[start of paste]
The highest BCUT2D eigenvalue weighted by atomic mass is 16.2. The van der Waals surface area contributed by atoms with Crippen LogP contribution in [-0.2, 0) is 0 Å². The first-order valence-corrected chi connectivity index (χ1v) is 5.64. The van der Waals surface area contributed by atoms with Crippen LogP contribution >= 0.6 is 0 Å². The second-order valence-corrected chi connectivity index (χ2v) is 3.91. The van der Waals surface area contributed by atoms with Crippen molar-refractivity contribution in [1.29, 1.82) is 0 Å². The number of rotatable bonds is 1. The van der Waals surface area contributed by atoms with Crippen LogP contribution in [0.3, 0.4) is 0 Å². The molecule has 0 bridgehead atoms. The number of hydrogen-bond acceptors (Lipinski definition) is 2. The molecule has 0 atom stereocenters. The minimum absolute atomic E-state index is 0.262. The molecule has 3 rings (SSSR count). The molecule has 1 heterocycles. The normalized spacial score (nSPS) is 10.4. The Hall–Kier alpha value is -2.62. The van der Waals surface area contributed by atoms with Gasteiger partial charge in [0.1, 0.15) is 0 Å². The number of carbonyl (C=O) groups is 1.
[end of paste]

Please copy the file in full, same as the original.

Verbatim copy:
The highest BCUT2D eigenvalue weighted by atomic mass is 16.2. The van der Waals surface area contributed by atoms with Crippen LogP contribution in [-0.2, 0) is 0 Å². The first-order valence-corrected chi connectivity index (χ1v) is 5.64. The van der Waals surface area contributed by atoms with Crippen LogP contribution >= 0.6 is 0 Å². The second-order valence-corrected chi connectivity index (χ2v) is 3.91. The van der Waals surface area contributed by atoms with Crippen molar-refractivity contribution in [1.29, 1.82) is 0 Å². The number of rotatable bonds is 1. The van der Waals surface area contributed by atoms with Crippen LogP contribution in [0.3, 0.4) is 0 Å². The molecule has 0 bridgehead atoms. The number of hydrogen-bond acceptors (Lipinski definition) is 2. The molecule has 0 atom stereocenters. The minimum absolute atomic E-state index is 0.262. The molecule has 3 rings (SSSR count). The molecule has 1 heterocycles. The normalized spacial score (nSPS) is 10.4. The Hall–Kier alpha value is -2.62. The van der Waals surface area contributed by atoms with Gasteiger partial charge in [0.1, 0.15) is 0 Å². The number of carbonyl (C=O) groups is 1.